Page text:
I. Murray were appointed to a
membership committee.
A. R. Higdon was elected service
officer in addition to his duties as
! adjutant and finance officer.
THE INSTITUTE OF GOVERNMENTS
Summary of 1935 Local Laws
Affecting Macon County, I its Towns. Subdivisions and Citizens
By Henry Brandit, Jr., DiHard S. Gardner, T. N. Crice
Mrs. T. M. Slagle's
Condition Critical
Mrs. T. M. Slagle, who has
been in declining health for
some months, we reported to
day to be critically 91, with
little hope of recovery, at her
home eight miles west of
Franklin on Mate highway No.
21. Mrs. Slagle was said to
have been in a coma for several
days. Miss Lucy Slagle, a
daughter who has been living
in Wilmington, wss called home '
the latter part of last week on
account of her mother's condition.
Continuing a practice inaugurat
ed in 1933 The Institute of Gov
ernment presents herewith, for the
convenience of local officials and
the press, a summary of local laws
affecting Macon county its
towns, subdivisions and citizens.
Of course, many general laws also
aifect the county, but space does
not permit a summary of these. A
summary of general state-wide laws
will be found in the May-June is
sue of Popular Government, The
Institute's magazine. In this sum
mary for the county, only local
laws, and general laws from which
the county or some part of the
county is specifically excepted are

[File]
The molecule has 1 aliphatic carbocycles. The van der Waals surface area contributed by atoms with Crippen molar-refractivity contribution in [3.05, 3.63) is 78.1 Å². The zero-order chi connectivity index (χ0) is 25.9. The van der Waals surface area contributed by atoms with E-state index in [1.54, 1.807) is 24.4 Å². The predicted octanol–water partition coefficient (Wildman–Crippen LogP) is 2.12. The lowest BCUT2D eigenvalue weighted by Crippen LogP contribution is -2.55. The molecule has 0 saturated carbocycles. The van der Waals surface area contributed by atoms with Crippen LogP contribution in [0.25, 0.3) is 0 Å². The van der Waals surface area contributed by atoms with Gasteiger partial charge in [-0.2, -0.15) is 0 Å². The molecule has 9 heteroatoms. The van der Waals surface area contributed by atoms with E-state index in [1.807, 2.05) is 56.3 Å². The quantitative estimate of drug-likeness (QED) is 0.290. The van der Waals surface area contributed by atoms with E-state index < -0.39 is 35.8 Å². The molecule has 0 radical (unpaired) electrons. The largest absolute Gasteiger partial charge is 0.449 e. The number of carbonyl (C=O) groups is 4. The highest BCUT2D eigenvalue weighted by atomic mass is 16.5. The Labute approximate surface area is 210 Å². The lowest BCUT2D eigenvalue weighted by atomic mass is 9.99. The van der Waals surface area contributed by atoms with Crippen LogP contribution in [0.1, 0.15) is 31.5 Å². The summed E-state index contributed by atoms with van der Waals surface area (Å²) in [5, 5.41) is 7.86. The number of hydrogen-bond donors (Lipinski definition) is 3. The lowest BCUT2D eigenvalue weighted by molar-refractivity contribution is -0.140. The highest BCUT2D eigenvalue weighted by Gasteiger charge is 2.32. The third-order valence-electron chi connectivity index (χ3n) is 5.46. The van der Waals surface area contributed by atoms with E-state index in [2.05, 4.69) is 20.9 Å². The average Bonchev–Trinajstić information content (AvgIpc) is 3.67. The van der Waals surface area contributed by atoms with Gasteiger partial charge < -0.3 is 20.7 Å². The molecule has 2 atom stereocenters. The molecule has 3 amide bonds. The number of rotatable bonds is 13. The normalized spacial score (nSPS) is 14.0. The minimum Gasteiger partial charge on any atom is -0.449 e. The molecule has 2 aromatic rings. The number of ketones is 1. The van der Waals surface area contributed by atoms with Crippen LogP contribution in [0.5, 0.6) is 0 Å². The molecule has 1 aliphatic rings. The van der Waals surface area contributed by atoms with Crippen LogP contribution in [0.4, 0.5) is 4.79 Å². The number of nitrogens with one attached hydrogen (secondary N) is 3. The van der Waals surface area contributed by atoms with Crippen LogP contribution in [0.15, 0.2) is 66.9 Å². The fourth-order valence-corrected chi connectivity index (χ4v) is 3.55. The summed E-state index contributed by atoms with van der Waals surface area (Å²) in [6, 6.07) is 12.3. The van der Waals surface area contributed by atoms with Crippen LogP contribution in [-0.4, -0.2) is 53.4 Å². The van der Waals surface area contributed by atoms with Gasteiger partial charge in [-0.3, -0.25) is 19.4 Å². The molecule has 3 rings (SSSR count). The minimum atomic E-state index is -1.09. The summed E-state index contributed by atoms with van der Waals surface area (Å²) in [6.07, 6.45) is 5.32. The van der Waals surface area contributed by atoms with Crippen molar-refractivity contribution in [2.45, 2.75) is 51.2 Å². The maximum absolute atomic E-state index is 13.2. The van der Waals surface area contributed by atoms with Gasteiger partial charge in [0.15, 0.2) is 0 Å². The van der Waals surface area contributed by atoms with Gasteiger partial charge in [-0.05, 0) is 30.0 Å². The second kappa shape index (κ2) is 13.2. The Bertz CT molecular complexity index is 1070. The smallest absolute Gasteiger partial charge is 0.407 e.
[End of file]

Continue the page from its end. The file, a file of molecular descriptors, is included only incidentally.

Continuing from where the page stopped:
mentioned. No attempt is made to
cover bills which never became law.
a. LAWS AFFECTING THE
ENTIRE COUNTY
A. Tax Laws
There are five new local laws
affecting taxes in Macon county.
(1). Chapter 397, Public - Local
Laws, declare an economic emer
gency exists in the county and di
rects the commissioners to levy, in
1935 and 1936, only such taxes for
debt service and other purposes as
the taxpayers can pay and retain
their homes, not exceeding $1 on
the $100 of valuation. After 1936,
the commissioners are to decide an
nually if the emergency still exists,
based chiefly on the prices of the
county's products, and levy taxes
accordingly, their findings being
subject to review by the courts.
1 lie uiMifii' isu uuvku uinii-
missioners to adjust the bonded
debt wiifh bondholders and refi
nance accordingly. (2). Chapter 344,
Public-Local' Laws, authorizes the
governing authorities of the county
and the various municipalities
therein to accept six years notes,
bearing 6 per cent interest from
Aoril 1. 1935. for the face amount
of taxes for 1927-32, if such notes
are given before April 1, 1936. The
Chapter provides that the authori
ties may require payment of 1933
taxes as a prerequisite to accept
ing notes, and provides that the
notes be recorded in "Tax Liens"
book and noted on the record of
tax sales certificates, such notes to
be liens superior to all except
liens for current taxes and may
be foreclosed upon default in pay
ment, but no personal judgment at
taches when notes are foreclosed.
The Chapter allows a 10 per cent
discount on the face amount for
payment of 1927-32 taxes on or be